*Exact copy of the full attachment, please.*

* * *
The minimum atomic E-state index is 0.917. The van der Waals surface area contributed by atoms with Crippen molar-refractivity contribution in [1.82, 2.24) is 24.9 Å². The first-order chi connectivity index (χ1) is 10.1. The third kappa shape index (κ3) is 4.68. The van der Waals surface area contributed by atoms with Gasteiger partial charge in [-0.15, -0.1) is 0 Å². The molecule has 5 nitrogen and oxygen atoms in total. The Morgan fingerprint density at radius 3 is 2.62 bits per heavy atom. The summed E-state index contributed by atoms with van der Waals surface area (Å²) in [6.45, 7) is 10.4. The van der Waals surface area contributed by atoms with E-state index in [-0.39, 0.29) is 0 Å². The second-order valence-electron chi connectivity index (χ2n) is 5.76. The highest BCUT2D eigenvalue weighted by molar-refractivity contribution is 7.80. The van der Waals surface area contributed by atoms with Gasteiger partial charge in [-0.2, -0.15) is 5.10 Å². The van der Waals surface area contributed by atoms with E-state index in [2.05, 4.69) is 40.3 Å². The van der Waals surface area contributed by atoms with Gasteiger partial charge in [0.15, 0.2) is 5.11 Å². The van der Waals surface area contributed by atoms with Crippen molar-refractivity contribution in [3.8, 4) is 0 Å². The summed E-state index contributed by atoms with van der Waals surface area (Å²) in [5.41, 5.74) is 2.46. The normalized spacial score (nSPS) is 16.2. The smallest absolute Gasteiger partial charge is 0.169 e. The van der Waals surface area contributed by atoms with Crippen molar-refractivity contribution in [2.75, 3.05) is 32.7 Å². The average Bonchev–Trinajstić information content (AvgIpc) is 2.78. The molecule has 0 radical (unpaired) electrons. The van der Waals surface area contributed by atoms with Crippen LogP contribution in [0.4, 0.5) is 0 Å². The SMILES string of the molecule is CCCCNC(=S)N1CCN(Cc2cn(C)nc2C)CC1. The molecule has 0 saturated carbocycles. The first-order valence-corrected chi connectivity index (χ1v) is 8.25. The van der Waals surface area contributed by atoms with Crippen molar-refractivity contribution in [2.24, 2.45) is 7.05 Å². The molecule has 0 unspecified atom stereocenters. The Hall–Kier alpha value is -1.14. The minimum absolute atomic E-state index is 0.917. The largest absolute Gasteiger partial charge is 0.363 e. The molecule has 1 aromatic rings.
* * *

The minimum atomic E-state index is 0.917. The van der Waals surface area contributed by atoms with Crippen molar-refractivity contribution in [1.82, 2.24) is 24.9 Å². The first-order chi connectivity index (χ1) is 10.1. The third kappa shape index (κ3) is 4.68. The van der Waals surface area contributed by atoms with Gasteiger partial charge in [-0.15, -0.1) is 0 Å². The molecule has 5 nitrogen and oxygen atoms in total. The Morgan fingerprint density at radius 3 is 2.62 bits per heavy atom. The summed E-state index contributed by atoms with van der Waals surface area (Å²) in [6.45, 7) is 10.4. The van der Waals surface area contributed by atoms with E-state index in [-0.39, 0.29) is 0 Å². The second-order valence-electron chi connectivity index (χ2n) is 5.76. The highest BCUT2D eigenvalue weighted by molar-refractivity contribution is 7.80. The van der Waals surface area contributed by atoms with Gasteiger partial charge in [-0.2, -0.15) is 5.10 Å². The van der Waals surface area contributed by atoms with E-state index in [2.05, 4.69) is 40.3 Å². The van der Waals surface area contributed by atoms with Gasteiger partial charge in [0.15, 0.2) is 5.11 Å². The van der Waals surface area contributed by atoms with Crippen molar-refractivity contribution in [3.8, 4) is 0 Å². The summed E-state index contributed by atoms with van der Waals surface area (Å²) in [5.41, 5.74) is 2.46. The normalized spacial score (nSPS) is 16.2. The smallest absolute Gasteiger partial charge is 0.169 e. The van der Waals surface area contributed by atoms with Crippen molar-refractivity contribution in [2.75, 3.05) is 32.7 Å². The average Bonchev–Trinajstić information content (AvgIpc) is 2.78. The molecule has 0 radical (unpaired) electrons. The van der Waals surface area contributed by atoms with Crippen LogP contribution in [0.4, 0.5) is 0 Å². The SMILES string of the molecule is CCCCNC(=S)N1CCN(Cc2cn(C)nc2C)CC1. The molecule has 0 saturated carbocycles. The first-order valence-corrected chi connectivity index (χ1v) is 8.25. The van der Waals surface area contributed by atoms with Crippen molar-refractivity contribution in [2.24, 2.45) is 7.05 Å². The molecule has 0 unspecified atom stereocenters. The Hall–Kier alpha value is -1.14. The minimum absolute atomic E-state index is 0.917. The largest absolute Gasteiger partial charge is 0.363 e. The molecule has 1 aromatic rings.